Appeals court: Trump wrongly diverted $2.5B for border wall


SAN FRANCISCO (AP) — A federal appeals court on Friday ruled against the Trump administration in its transfer of $2.5 billion from military construction projects to build sections of the U.S. border wall with Mexico, ruling it illegally sidestepped Congress, which gets to decide how to use the funds.

The 9th U.S. Circuit Court of Appeals agreed with a coalition of border states and environmental groups that contended the money transfer was unlawful and that building the wall would pose environmental threats.

The ruling was the latest twist in the legal battle that has largely gone Trump’s way. Last July, the Supreme Court allowed the $2.5 billion to be spent while the litigation continued, blunting the impact of the latest appeals court action.

The administration has already awarded much of the money, including a $1.3-billion job in Arizona that was announced last month. Trump visited Yuma, Arizona, on Tuesday to mark completion of the 200th mile of border wall during his administration, much of it with the transferred military funds that the 9th Circuit panel found illegal.

After the $2.5 billion transfer of military funds, the Pentagon diverted another $3.6 billion that an appeals court in New Orleans ruled in January could be spent.

The 9th Circuit ruled that the Trump administration not only lacked the authority to authorize the transfer of funds, “but also violated an express constitutional prohibition designed to protect individual liberties.”

The vote was 2-1 with judges appointed by former President Bill Clinton in the majority and a Trump nominee dissenting.

The panel said the government was proceeding with border wall construction without ensuring compliance with any environmental regulations, thereby harming the interests of Sierra Club members who visit the border region for hiking, bird watching and other recreational activities.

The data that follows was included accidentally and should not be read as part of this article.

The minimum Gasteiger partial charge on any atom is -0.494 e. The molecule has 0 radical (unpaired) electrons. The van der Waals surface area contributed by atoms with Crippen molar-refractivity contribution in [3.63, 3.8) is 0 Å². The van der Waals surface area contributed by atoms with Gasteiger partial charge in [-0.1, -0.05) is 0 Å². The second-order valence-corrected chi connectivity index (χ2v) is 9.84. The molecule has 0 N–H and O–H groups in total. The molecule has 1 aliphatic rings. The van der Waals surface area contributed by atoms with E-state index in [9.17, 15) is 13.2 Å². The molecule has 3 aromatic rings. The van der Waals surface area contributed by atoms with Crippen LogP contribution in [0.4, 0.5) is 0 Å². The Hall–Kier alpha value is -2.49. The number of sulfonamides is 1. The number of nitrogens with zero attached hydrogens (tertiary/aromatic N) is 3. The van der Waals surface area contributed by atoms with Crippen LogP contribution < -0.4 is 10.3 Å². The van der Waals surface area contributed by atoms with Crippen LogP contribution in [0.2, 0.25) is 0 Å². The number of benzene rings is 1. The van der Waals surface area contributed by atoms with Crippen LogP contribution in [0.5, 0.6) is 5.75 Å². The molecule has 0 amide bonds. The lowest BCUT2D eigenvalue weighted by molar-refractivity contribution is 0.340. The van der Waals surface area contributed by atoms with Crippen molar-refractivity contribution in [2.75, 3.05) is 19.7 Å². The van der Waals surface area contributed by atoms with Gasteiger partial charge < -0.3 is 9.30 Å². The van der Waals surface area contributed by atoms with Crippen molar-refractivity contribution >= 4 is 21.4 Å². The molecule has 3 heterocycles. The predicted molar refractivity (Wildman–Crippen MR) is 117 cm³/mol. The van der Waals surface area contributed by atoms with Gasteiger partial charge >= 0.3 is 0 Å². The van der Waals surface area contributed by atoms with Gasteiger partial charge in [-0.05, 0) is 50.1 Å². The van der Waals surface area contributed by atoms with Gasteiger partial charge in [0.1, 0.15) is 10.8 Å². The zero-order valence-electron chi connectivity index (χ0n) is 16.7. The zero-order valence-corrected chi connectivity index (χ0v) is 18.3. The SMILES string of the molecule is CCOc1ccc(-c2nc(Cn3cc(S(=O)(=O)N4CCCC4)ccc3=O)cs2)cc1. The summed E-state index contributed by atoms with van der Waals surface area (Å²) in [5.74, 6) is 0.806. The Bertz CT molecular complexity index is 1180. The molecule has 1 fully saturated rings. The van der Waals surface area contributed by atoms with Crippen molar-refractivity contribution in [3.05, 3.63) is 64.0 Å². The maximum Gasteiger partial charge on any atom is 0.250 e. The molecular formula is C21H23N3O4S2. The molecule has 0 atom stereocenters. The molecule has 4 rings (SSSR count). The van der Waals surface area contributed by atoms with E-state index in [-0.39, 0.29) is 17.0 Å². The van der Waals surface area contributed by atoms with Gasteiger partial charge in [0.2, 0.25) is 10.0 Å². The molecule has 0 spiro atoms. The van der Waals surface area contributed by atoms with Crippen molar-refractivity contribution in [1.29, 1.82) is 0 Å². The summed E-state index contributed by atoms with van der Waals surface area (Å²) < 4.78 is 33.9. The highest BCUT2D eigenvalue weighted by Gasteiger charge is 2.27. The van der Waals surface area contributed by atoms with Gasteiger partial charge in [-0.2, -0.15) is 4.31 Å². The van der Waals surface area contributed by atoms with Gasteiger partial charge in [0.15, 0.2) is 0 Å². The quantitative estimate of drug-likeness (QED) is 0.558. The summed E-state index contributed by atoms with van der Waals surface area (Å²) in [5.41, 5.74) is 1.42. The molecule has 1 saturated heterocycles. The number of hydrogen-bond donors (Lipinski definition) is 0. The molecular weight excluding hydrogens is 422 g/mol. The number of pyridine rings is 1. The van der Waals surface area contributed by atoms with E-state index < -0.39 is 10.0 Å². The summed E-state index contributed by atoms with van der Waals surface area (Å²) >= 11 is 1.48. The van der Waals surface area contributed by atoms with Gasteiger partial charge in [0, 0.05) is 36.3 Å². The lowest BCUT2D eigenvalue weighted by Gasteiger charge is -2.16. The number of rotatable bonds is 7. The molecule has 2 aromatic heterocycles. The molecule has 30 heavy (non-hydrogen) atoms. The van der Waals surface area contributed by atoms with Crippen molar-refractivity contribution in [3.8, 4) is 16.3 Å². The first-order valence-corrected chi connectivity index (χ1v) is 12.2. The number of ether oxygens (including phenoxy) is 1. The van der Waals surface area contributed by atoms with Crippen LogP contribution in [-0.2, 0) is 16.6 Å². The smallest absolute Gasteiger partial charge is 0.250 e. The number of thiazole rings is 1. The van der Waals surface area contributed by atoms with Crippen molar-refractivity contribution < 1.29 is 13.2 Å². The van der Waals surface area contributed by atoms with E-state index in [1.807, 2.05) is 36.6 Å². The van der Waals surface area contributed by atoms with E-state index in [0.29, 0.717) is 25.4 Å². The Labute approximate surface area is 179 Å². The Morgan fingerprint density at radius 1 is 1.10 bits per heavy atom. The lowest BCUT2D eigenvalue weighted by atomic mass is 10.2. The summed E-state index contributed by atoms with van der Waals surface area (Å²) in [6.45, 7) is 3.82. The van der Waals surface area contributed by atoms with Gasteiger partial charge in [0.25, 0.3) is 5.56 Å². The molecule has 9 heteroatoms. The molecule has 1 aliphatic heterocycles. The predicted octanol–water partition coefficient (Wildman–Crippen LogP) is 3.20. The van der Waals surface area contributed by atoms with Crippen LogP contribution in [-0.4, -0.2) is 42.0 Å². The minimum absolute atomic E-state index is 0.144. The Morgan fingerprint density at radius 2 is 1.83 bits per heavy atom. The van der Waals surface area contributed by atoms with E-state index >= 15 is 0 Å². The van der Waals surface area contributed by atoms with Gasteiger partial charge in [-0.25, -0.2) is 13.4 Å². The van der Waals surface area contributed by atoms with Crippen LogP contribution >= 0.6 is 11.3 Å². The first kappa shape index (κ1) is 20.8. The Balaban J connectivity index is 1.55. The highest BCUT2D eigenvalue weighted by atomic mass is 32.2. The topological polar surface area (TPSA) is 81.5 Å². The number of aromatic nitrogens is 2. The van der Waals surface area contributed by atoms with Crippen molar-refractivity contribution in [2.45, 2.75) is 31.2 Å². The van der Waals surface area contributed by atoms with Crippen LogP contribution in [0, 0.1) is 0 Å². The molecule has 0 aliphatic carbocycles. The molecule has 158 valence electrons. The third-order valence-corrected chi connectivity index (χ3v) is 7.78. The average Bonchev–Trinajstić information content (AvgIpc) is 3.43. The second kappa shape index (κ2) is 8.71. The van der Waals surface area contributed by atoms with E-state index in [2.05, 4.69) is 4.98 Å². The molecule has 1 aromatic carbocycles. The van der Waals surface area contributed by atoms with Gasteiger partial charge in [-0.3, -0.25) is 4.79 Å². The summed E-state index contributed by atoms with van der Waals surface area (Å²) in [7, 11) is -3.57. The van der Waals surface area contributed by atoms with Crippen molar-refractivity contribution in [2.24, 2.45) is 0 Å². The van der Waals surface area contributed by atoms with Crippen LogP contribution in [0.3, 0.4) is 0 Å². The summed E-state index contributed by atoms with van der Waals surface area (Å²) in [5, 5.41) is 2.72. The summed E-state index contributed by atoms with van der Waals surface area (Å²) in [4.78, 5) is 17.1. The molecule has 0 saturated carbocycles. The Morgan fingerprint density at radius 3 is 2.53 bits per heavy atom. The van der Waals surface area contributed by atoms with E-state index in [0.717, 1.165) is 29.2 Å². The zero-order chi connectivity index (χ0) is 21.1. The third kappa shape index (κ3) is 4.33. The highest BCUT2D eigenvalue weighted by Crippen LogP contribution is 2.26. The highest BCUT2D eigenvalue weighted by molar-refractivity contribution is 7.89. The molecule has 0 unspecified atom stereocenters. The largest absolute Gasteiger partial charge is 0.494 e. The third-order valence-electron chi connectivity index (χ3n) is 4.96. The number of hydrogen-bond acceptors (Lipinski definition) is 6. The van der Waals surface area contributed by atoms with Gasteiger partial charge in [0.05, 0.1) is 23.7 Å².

The panel also held that the government failed to show that construction would halt the flow of illegal drugs. It said the administration had cited drug statistics but didn’t address how the wall would have an impact on the problem.

“The executive branch’s failure to show, in concrete terms, that the public’s interest favors a border wall is particularly significant given that Congress determined fencing to be a lower budgetary priority and the Department of Justice’s data points to a contrary conclusion,” the majority wrote.

Connecticut is part of a 20-state coalition of attorneys general that sued the administration.

Attorney General William Tong released the following statement:

“The 9th Circuit got it right—Donald Trump ignored Congressional intent and unlawfully diverted billions of dollars in taxpayer funds intended for the Defense Department​ for a useless vanity project. The border wall was never more than a campaign slogan meant to rile up the most cruel and hateful of Trump’s xenophobic base. Today is a big win for the rule of law and separation of powers, but this fight is in no way over. We are ready, willing and able to defend our democratic principles before the Supreme Court.”

He told News 8 that for him, the battle is about Connecticut’s jobs, economy and national security.

“Connecticut, from coast to coast in our state, is heavily dependent on military spending, defense contracting, particularly in Eastern Connecticut. But also other parts of the state, Pratt and Whitney, Sikorsky [Aircraft] and, of course, electric boat and the Sub Base.”

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